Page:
Ophelia is an example of Surrealist art produced by Andre Masson in 1937. This work of art is an example of Masson’s use of scenery to depict the ideas behind surrealism including life, death, conflicts in the physical world, as well as a unique relation to a famous sixteenth century tale. While portraying these concepts, his style has not fully developed into the one subject works we see later in his life, but rather are still scenes tossed in confusion. This is where the difficult task of analyzing Ophelia comes in.
First off we must answer the question of who the character Ophelia is. Ophelia is Prince Hamlet’s lover. As Hamlet becomes madly in love with her, a cascade of events leads to him killing her father, Polonius. Upon her father’s death Ophelia leaves the castle one day, falls from a tree, and is drowned in the river. There is much more to this story than can be gathered from such a general description that would give more insight to the interpretation of Ophelia by Andre Masson but this is sufficient for a mild comprehension.
The composition known as Ophelia contains many different aspects that do not seem to coincide with one another. Centrally located in the work are two ponds in a meadow. One of these ponds contains the head of Ophelia that has flowers growing from it. The head is large and not in proportion to the setting. The meadow in the foreground is a bright yellow color while the background is dark. The rolling hills of the background contain flats of ice, and gardens next to one another. This is quite contradictory since nothing grows in ice wastelands. To the left and right of the meadow, there are trees growing at odd angles and are colored darkly even though they are living. This is not what is usually expected since trees are usually bright greens and full of life. In the meadow, there are also bugs playing instruments and curling their bodies into awkward shapes. Perspective of these objects is obviously not shown true. The subjects are shown from different angles and odd things are happening. This is also seen in the two ponds. One pond is normal where the other is both a waterfall and a pond. On one end, the water is falling down and on the other it is collected as in a normal standing water source. This work is one that contains contradictory images and has a dreamlike quality rather than one depicting a scene of reality.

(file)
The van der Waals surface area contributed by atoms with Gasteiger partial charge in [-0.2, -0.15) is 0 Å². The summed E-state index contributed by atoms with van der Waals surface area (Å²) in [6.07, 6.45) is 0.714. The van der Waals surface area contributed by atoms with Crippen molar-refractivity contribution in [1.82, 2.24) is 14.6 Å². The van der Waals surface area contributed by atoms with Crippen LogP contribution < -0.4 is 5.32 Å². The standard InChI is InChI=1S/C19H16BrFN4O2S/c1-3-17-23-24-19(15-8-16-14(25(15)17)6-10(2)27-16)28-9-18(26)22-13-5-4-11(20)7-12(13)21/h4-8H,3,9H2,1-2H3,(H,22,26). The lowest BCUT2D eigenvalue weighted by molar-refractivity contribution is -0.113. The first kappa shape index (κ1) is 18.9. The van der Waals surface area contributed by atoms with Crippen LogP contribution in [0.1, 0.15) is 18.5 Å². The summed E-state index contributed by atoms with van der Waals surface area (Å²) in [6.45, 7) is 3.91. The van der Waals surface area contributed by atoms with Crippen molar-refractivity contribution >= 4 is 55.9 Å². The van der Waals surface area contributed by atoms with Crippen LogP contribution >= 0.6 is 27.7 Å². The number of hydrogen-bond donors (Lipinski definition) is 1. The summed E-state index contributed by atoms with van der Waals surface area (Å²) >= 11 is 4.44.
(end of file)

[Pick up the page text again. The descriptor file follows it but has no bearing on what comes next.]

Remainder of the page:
The main subject, who is also awarded the title of this work, is one that a very true understanding can be derived from. Centrally located is the face of Ophelia. The face submerged in the water is a symbol of reflection or the absence of it. The face is expressed only above the water, and although the silhouette of the face is somewhat echoed by the reflection of the clouds on the water, the details of the face are not reflected. The lack of true depiction with Ophelia’s reflection has much to do with the dream-like depiction of this scene. Not everything, including this reflection is presented in a manner that seems logical. The Surrealist movement is doing something new and innovative rather than looking back on past movements such as the return to order, where subjects are painted much more realistically, and recreating them. This is somewhat ironic to find such an old icon in a movement that is so innovative and new in style. This work is not the first of Masson’s works to incorporate previous art. Masson is an artist that rejected previous artistic movements, and using these old icons in paintings that are hard to decipher is a way of discrediting them.